It's basically a "We really need you to work this many hours and we will pay you for it but if for some reason you can't do that we may just not need you at all anymore"
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Old 10-31-2016, 03:19 AM
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How is it cheaper to pay that much overtime than to hire more people?
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Old 10-31-2016, 05:58 PM
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How is it cheaper to pay that much overtime than to hire more people?
For the same reason that paying a company $5 a month to hold your money is cheaper than a free checking account.

Hidden costs.

It's not just hourly wages they also have to pay permanent employees sick leave, vacation days, and health insurance. I am assuming their accountants crunched the numbers and figured out that 20 employees working almost 2 weeks worth of work every week costs them less than 40 employees working 1 week. Sure they have to pay overtime but if that overtime cost is less than the cost of health insurance and benefits for an additional 20 people then it's worth it.

Same reasons companies use temps instead of hiring regular employees it's cheaper even though hourly seems like it wouldn't be.
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Old 10-31-2016, 07:28 PM
s_stabeler s_stabeler is offline
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which is why overtime really needs to be more than time-and-a-half. It costs-IIRC- roughly twice the actual wages of the employee to employ somebody.(this is between the employer half of social security, any benefits offered, sick leave, you get the idea) while overtime is time-and-a-half. As such, from a business perspective, it's cheaper to work employees like slaves than to hire a new employee.

Overtime is supposed to be used to cover for unexpected emergencies- like too many staff members being off sick at once- not be something that occurs every week.That's why I personally think overtime should be at least two-and-a-half-time. It means overtime is more expensive than hiring an extra employee to split the workload.
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Old 11-01-2016, 04:25 PM
NecCat NecCat is offline
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How is it cheaper to pay that much overtime than to hire more people?
Depends on the business. If the training times (in our case around 100 days in they start getting 'useful') are greater than the turnover it works out a lot cheaper to pay overtime when it's busy than to hire more employees for the parts of the year with the most workload.

Our guys are currently running an average of 85 hours a week. They know that this will keep up until February-ish, then they will be lucky to get 30 hours a week until April, it will bump up again for May and June to about 45-50 hours and then drop down in the summer to about 20 until September, when it will start to ramp up and be 85 or 90 by October again. This is an extremely predictable part of our business. We paid more overtime hours this week then we paid regular hours (anything over 44 per employee is overtime here).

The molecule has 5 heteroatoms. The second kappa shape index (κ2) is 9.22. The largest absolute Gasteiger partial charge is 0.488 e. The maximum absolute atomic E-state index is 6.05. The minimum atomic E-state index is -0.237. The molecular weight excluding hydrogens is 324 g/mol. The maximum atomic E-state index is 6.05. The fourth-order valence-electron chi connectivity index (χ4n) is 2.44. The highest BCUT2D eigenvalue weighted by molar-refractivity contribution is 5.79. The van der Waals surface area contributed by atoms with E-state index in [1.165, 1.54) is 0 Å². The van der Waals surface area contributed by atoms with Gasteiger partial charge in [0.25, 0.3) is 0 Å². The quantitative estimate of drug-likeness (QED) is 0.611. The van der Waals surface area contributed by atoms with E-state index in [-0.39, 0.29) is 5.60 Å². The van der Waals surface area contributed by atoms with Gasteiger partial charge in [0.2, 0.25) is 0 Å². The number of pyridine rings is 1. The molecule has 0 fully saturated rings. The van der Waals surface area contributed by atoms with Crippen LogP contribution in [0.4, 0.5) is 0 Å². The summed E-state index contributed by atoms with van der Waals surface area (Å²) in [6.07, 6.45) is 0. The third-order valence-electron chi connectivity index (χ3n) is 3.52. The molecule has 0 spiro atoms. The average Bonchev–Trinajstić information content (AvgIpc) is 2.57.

We stand a good chance of losing 15% of our work force every year when it slows down, which means about 1/5 - 1/4 guys are under sixty days experience when it is busy. Hiring more people for busy times would mean more employees lost in slow times and increase that ratio of new:experienced employees to unmanageable levels.

The guys we have that stay make a nice annual salary. Some of them choose to bank overtime hours and make more consistent weekly pay all year, others take the pay week by week and make do in the lean times. Staffing enough to get rid of the overtime when we were busy would also decrease our guys annual pay to about the level of minimum wage (I think its about $11/hour here) so $23,000/year. Not very easy to live on here where housing is expensive.

tl/dr version: It is cheaper annually to have a lot of overtime when it is busy and keep experienced staff than to have no overtime, high turnover and employees with too low an annual salary to live on.
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  #8  
Old 11-02-2016, 12:36 AM
wolfie wolfie is offline
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NeoCat, from what you've described (slow enough in summer that they lose people), it sounds like someone who wanted to take an extended vacation (more than 2 weeks) in summer wouldn't have a problem - hours that they're not getting are available to be divided among other workers. Does anyone ever take advantage of this opportunity?
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  #9  
Old 11-03-2016, 04:04 AM
NecCat NecCat is offline
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It isn't a problem if people want time off in the summer, or if they want to go somewhere hot and beachy in February when it's cold. We have one employee who takes three months off every summer and works for someone else. The problem is that most employees want the same few weeks off every fall for hunting, when we are busiest and they are competing for time off with everyone else. We end up with unhappy employees every fall that some time off requests weren't honoured.